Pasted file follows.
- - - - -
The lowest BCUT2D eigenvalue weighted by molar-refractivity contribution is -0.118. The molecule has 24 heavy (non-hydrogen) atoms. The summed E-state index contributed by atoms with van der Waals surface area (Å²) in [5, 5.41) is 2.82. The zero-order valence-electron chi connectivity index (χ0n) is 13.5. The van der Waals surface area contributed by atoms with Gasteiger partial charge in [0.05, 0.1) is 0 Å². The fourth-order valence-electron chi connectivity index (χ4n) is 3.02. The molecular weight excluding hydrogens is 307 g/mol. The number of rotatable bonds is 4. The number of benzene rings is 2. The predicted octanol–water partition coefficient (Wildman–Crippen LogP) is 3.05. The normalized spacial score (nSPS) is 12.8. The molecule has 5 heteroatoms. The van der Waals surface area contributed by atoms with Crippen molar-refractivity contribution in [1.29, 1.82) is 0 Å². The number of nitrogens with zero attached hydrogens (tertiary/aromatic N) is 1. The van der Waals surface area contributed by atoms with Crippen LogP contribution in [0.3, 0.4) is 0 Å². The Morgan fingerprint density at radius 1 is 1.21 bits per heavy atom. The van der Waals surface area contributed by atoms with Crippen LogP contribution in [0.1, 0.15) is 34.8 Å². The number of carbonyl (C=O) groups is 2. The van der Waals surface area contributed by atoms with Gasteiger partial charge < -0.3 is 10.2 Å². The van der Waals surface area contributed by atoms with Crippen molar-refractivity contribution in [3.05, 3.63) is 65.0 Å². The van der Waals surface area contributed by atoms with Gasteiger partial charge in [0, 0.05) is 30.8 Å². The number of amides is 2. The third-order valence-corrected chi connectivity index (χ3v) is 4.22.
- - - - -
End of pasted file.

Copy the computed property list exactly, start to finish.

The lowest BCUT2D eigenvalue weighted by molar-refractivity contribution is -0.118. The molecule has 24 heavy (non-hydrogen) atoms. The summed E-state index contributed by atoms with van der Waals surface area (Å²) in [5, 5.41) is 2.82. The zero-order valence-electron chi connectivity index (χ0n) is 13.5. The van der Waals surface area contributed by atoms with Gasteiger partial charge in [0.05, 0.1) is 0 Å². The fourth-order valence-electron chi connectivity index (χ4n) is 3.02. The molecular weight excluding hydrogens is 307 g/mol. The number of rotatable bonds is 4. The number of benzene rings is 2. The predicted octanol–water partition coefficient (Wildman–Crippen LogP) is 3.05. The normalized spacial score (nSPS) is 12.8. The molecule has 5 heteroatoms. The van der Waals surface area contributed by atoms with Crippen molar-refractivity contribution in [1.29, 1.82) is 0 Å². The number of nitrogens with zero attached hydrogens (tertiary/aromatic N) is 1. The van der Waals surface area contributed by atoms with Crippen LogP contribution in [0.3, 0.4) is 0 Å². The Morgan fingerprint density at radius 1 is 1.21 bits per heavy atom. The van der Waals surface area contributed by atoms with Crippen LogP contribution in [0.1, 0.15) is 34.8 Å². The number of carbonyl (C=O) groups is 2. The van der Waals surface area contributed by atoms with Gasteiger partial charge < -0.3 is 10.2 Å². The van der Waals surface area contributed by atoms with Crippen molar-refractivity contribution in [3.05, 3.63) is 65.0 Å². The van der Waals surface area contributed by atoms with Gasteiger partial charge in [0, 0.05) is 30.8 Å². The number of amides is 2. The third-order valence-corrected chi connectivity index (χ3v) is 4.22.